• <p>I started out in photojournalism, but it was a long time ago. Back in the 70s, I would play with the little ones, in their backyards, or at their breakfast tables, to get lots of beautiful, real images. </p> <p>Then, over the years, with the need to earn income, and then later, the need to compete, I got side tracked. I still did photojournalistic images of my kids, and eventually, their kids, but clients were wanting specific things. I called it the line-them-up-and-shoot-them style of family photography. </p> <p>The creative soul within was always longing for the more natural, more real images, and I have always been able to sneak them in to any session. But my business was mostly about everything else. I shot some weddings early on, to pay my dues and my rent. But discovered that I much preferred being a second shooter and capturing the candid moments and the details.</p> <p>As I am now a grandmother, I have been making changes gradually in my business to get back to my roots. Taking this class has been life-changing for me. I was making these tiny little baby steps, as if I was afraid that I would fall out of favor with my current and future clients. The competition is huge here in socal, so how could I dare step away from the white shirts and khakis? I dare. </p> <p>I am about to completely revamp my business model to return to where I started from. I plan to march to the beat of my own drummer. It really does make one happy to follow one&#39;s passions and to be true to one&#39;s self. I don&#39;t even care if I lose any clients. I want to provide for people something that is so essential. Real images that will nail down the memories forever as they interact and love each other. This is so important. </p> <p>At first, I wasn&#39;t sure if I would like Kirsten. But by the end of the three days, I loved her as if she were my best friend from forever ago. I love her for her personality, the things she taught us, and her great example. Best class I have ever taken at Creative Live, and that is saying something! </p> <p>Thank you!</p>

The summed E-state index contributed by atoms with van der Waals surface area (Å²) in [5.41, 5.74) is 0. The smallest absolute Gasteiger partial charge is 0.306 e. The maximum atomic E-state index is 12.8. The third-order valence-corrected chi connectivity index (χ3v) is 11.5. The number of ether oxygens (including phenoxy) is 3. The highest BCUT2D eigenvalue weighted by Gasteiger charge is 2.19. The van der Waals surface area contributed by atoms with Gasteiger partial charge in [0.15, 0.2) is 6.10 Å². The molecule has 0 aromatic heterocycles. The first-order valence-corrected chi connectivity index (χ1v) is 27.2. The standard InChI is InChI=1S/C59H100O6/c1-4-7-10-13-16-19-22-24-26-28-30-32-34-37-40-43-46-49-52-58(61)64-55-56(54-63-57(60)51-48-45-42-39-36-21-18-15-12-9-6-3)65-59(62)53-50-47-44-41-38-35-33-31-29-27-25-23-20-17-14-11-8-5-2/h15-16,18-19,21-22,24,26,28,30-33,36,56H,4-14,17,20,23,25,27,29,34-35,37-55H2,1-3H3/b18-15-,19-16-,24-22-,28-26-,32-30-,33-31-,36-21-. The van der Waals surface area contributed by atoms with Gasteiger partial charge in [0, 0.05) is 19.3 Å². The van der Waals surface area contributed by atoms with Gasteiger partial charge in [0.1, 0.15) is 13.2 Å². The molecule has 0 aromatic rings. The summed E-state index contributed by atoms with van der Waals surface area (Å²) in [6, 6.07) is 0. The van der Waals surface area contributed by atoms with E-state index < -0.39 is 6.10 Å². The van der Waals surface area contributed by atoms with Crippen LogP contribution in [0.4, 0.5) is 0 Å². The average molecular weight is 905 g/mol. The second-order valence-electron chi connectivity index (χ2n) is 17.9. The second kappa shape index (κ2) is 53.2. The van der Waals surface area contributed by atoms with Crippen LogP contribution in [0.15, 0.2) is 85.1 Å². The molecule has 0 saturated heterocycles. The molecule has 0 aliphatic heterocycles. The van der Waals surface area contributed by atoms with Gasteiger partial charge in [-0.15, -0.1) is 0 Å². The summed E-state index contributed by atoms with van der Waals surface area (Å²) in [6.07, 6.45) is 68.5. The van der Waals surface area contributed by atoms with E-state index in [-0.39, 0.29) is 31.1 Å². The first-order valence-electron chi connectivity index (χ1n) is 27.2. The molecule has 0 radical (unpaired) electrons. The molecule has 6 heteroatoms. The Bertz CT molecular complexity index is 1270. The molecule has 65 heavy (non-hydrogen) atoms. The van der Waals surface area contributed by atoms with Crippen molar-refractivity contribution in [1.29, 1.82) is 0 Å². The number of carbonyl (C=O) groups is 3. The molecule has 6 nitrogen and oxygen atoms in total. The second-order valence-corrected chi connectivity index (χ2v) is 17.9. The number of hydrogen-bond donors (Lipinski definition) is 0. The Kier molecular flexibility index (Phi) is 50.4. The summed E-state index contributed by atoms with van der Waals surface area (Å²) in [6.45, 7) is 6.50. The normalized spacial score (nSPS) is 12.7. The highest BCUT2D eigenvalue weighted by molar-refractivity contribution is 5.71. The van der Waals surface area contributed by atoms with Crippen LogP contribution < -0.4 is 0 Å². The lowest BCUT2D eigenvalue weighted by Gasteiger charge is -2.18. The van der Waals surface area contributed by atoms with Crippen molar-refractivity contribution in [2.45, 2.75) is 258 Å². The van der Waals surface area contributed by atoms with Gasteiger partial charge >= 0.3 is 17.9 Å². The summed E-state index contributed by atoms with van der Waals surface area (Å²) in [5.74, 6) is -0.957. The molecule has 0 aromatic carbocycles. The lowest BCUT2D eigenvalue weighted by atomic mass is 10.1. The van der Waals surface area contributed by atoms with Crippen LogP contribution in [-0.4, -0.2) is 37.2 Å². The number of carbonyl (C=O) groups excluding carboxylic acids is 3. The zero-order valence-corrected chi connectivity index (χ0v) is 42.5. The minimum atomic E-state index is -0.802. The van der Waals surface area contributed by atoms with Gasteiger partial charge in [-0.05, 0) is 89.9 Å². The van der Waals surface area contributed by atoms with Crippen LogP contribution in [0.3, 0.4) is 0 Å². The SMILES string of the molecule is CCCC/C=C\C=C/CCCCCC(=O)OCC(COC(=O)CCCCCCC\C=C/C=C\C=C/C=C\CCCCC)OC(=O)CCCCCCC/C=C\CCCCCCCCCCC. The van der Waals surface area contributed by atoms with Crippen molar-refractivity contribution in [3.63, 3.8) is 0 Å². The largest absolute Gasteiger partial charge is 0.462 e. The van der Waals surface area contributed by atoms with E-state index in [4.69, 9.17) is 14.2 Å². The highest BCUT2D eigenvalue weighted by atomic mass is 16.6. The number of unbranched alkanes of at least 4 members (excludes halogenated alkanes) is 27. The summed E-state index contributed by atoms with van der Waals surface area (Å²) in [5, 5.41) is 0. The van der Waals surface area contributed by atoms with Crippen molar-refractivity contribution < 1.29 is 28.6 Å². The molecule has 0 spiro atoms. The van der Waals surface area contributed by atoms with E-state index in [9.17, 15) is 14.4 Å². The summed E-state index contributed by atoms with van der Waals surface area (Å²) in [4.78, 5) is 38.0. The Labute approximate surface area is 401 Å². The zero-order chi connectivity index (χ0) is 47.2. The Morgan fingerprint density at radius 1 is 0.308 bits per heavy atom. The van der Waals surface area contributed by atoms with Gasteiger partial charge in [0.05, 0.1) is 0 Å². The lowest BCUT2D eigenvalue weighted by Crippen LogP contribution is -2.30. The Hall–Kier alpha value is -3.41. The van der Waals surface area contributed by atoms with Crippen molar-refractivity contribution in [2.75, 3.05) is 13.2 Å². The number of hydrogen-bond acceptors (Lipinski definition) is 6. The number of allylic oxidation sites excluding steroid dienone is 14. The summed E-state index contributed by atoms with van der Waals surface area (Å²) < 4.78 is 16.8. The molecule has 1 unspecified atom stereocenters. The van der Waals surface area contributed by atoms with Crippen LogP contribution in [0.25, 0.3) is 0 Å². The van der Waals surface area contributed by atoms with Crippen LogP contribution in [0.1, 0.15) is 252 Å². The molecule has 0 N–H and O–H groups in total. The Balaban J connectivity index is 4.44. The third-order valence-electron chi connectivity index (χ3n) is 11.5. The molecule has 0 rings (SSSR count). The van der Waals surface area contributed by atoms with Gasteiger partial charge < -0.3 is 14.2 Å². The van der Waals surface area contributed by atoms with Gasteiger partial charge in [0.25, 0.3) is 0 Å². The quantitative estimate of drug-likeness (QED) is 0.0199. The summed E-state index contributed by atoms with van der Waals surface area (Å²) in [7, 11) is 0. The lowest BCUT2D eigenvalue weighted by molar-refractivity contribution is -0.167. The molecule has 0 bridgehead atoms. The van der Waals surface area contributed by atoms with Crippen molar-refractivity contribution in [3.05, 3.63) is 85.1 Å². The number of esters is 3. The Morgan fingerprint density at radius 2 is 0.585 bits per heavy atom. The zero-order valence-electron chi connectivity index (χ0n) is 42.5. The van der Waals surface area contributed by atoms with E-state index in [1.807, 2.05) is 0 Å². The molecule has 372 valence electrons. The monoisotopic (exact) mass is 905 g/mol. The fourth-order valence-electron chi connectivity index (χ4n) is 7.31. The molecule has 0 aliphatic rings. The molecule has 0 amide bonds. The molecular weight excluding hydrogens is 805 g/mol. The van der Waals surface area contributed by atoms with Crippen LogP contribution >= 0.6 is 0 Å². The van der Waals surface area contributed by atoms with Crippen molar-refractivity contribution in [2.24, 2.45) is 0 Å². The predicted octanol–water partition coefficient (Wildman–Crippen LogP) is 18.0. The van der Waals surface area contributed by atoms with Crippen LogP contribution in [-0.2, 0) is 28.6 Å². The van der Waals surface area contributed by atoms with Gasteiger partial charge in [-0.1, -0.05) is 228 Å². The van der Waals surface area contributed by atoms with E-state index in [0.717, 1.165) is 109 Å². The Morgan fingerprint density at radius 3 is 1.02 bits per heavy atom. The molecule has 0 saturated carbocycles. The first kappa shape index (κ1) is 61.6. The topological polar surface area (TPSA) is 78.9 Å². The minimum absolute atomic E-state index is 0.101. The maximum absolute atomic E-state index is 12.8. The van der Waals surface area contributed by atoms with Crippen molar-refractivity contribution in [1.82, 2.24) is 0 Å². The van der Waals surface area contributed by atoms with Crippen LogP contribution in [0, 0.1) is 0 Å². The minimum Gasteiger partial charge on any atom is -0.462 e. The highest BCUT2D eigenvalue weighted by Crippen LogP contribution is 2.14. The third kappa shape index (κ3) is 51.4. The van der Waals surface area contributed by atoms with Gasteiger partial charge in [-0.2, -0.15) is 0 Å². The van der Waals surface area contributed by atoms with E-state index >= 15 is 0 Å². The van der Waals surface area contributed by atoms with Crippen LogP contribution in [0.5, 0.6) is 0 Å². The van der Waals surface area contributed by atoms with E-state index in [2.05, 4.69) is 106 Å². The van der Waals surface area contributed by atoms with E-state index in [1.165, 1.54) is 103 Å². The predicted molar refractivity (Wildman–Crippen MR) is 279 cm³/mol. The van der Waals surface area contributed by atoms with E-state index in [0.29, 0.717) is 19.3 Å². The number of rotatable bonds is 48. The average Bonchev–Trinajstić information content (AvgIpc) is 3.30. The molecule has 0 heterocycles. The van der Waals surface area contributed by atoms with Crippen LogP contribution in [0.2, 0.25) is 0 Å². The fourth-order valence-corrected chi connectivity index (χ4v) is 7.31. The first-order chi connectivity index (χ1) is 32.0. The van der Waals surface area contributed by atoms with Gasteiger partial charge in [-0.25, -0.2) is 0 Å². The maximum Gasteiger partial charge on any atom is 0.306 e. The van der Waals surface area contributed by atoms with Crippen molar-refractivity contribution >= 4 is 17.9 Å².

• <p>The great thing about photography is that it can be all things to all people: a hobby, an art form, a profession. As long as I can remember, cameras and pictures have been important to me - for different reasons in different seasons. I have never been particularly interested in formal photos, and I thought my preference for &quot;catching moments&quot; in a style three or four notches above a snapshot made me seem like some sort of slackard. Enter Kirsten Lewis. In three days, she explained, modeled and taught the sort of shooting that I&#39;ve loved for as long as I can remember. She mirrors my philosophy that good photographs aren&#39;t necessarily pretty, and that if a picture is compelling or evocative, it&#39;s a good one. Lewis is not only a gifted photographer but a clear and cogent teacher, which is always a welcome combination, and as strong as her tangible skills are her confidence and dedication to her own style and voice. I&#39;ve watched and bought several CreativeLive courses, but I have enjoyed none more than this one: ever since watching it, my brain has been spinning and my shutter finger has been itchy. I loved, loved, loved this workshop.</p>